For an hour and a half, I’d waved people away with a flashlight from the spot I’d claimed at 4:30 in black darkness. Based on the number of doves I’d seen the other day, I had the best part of the field. At shooting time, I had it to myself. Five minutes later, I was sharing it with a dozen or so other hunters that materialized out of the bushes. I can play well with others, but prefer not to. I shot a couple of doves and left. When I came back that afternoon, the field was empty and I filled the rest of my limit uninterrupted.
You can be sure of two things in a public dove field: doves and dove hunters. The more doves a field has, the more hunters it attracts. You can join the crowds or fight them, or do as I do and try to avoid them, but one way or another, your public dove hunting plan has to take other hunters into account. Here are ten tips.
1. Scout for Doves
Most states plant sunflower fields to attract doves to public areas. Doves love all kinds of seeds, but they love sunflowers above almost all else. Doves also need water, and roost trees, plus something to perch on before they feed. They prefer to feed on bare ground where they can see danger coming. A good sunflower field meets all these requirements. Yet, for some reason, doves will prefer one to another. The presence of sunflowers doesn’t guarantee shooting.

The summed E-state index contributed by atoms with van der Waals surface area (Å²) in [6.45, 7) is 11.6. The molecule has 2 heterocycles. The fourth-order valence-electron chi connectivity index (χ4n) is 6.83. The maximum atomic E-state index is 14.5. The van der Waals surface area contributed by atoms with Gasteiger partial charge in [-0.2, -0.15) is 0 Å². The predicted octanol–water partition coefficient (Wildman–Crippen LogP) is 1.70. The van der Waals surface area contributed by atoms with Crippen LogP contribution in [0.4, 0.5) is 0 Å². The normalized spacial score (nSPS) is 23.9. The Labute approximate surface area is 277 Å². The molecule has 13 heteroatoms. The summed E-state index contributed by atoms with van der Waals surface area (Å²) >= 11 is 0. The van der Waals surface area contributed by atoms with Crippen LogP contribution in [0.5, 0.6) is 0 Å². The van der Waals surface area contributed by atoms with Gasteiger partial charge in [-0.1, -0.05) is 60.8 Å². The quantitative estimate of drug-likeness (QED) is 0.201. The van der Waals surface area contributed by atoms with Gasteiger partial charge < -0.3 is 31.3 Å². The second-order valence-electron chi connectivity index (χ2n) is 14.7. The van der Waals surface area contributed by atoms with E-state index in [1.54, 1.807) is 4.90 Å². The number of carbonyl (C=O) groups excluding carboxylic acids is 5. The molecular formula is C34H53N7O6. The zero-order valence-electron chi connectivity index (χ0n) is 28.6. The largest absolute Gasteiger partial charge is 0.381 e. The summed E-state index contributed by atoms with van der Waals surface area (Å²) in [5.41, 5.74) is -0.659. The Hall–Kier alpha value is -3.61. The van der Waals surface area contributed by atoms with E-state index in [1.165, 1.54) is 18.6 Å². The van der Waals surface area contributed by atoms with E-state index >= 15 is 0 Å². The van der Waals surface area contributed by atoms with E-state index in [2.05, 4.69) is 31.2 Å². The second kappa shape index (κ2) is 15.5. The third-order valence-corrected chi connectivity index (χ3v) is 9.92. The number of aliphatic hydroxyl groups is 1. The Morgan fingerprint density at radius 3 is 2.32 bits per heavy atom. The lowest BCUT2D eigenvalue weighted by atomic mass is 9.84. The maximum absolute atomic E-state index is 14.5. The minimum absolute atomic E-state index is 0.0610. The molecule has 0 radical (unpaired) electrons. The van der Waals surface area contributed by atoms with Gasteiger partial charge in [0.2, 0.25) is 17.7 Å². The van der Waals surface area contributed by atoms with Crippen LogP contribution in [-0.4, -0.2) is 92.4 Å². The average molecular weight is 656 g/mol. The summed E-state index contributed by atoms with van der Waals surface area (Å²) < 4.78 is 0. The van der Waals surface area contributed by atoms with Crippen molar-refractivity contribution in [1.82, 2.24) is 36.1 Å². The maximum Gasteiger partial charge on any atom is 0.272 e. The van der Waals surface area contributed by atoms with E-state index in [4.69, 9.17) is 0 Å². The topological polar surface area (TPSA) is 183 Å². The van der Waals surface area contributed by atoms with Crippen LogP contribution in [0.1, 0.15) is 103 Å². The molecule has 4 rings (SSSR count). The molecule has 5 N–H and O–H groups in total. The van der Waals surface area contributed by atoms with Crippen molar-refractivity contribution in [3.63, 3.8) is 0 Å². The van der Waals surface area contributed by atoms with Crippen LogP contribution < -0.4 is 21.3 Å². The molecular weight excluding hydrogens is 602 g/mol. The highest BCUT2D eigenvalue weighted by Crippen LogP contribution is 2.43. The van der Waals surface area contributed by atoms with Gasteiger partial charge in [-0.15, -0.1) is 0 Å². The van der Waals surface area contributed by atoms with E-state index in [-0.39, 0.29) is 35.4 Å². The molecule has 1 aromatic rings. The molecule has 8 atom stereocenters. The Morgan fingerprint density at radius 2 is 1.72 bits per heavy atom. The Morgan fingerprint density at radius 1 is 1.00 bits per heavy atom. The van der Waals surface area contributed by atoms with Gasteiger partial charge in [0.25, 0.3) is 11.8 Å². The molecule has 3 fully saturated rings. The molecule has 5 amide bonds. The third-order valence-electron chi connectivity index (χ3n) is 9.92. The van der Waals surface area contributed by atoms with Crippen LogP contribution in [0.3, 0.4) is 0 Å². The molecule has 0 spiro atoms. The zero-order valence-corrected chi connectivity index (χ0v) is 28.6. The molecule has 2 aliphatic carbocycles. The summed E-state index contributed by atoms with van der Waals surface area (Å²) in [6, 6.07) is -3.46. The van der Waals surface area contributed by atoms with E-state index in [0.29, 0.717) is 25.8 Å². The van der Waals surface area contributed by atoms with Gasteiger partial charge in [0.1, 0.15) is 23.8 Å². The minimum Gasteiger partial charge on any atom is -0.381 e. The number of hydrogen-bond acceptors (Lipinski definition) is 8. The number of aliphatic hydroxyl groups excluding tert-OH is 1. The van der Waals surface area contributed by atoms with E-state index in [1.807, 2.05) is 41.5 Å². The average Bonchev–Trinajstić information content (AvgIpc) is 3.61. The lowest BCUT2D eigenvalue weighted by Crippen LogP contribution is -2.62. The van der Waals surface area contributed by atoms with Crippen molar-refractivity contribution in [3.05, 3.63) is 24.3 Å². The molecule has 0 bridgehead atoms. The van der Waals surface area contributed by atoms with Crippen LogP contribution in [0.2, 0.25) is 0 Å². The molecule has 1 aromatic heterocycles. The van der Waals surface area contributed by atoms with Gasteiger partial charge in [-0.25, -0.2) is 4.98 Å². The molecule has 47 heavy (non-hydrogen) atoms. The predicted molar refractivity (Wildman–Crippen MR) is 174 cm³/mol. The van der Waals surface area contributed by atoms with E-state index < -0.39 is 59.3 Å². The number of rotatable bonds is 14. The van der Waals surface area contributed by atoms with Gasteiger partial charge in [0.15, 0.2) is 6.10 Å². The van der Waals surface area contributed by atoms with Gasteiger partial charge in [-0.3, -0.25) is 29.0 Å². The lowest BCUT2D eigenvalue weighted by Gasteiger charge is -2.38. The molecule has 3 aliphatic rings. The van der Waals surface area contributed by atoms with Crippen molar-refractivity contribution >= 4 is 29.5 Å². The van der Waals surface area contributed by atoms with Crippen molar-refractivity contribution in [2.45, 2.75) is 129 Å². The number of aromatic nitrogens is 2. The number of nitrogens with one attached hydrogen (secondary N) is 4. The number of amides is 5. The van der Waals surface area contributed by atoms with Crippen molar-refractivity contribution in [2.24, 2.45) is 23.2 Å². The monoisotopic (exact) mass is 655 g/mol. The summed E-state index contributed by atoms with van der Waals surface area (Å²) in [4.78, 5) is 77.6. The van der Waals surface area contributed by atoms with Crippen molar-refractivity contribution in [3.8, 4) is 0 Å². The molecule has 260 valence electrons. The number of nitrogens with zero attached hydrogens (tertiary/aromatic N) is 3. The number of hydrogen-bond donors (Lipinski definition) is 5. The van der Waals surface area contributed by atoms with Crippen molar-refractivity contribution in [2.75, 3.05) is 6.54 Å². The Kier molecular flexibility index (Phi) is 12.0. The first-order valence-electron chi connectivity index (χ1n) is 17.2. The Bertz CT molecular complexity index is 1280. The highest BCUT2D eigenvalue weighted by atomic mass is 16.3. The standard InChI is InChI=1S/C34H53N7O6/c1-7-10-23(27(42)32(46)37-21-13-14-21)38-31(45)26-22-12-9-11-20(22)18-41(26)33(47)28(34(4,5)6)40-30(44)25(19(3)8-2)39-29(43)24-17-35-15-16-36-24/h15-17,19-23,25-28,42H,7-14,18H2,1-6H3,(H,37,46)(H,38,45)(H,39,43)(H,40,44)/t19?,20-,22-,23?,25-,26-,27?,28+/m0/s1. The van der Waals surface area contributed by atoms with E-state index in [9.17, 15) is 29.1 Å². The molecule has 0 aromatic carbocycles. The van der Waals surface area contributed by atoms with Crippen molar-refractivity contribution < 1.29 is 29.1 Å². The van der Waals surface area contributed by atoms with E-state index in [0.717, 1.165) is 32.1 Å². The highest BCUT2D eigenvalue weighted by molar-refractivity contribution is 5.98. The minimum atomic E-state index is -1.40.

Do your scouting to see where the birds are. Watch where birds enter and leave the field, and see where they want to feed. Often they’ll perch on wires or dead trees first, then drop down into the field.
2. Look for Water
Doves will get a drink after feeding and especially in the last hour of daylight before they go to roost. If you can find the water hole doves are using, you can have a good shoot away from the crowds. As always, doves like bare ground and dead trees to perch in. A pond with mud or sand around the edges makes the best water hole. Shots around waterholes are usually close so it can be a good place for your open-choked small-gauge gun.
3. Look for the Dove Field Next Door
One way to beat the crowds is to hunt next to the hot field. Find the flight line and get under it, and pass-shoot the birds before they reach the sunflowers. This tactic works much better if the field next door is cut. A harvested wheatfield is perfect and I’ve shot doves in mowed alfalfa fields next to feed. Retrieves are easy and a spinning wing decoy might pull a few traveling doves close. A couple of friends found a cut wheatfield field next to a sunflower field a few opening days ago and had a great shoot off by themselves.
4. Find Dove Fields Far Away from Population Centers
The big WMA closest to me sits between two major—by Iowa standards—population centers. It attracts lots of birds and lots of hunters. It typically has half a dozen sunflower fields, and they all get pounded. It’s twice the drive to get to the small county WMA I’ve hunted on several opening days, but well worth the extra time. I have had some very good, uncrowded hunts there, even though (or perhaps because) there’s only one small sunflower field on the property.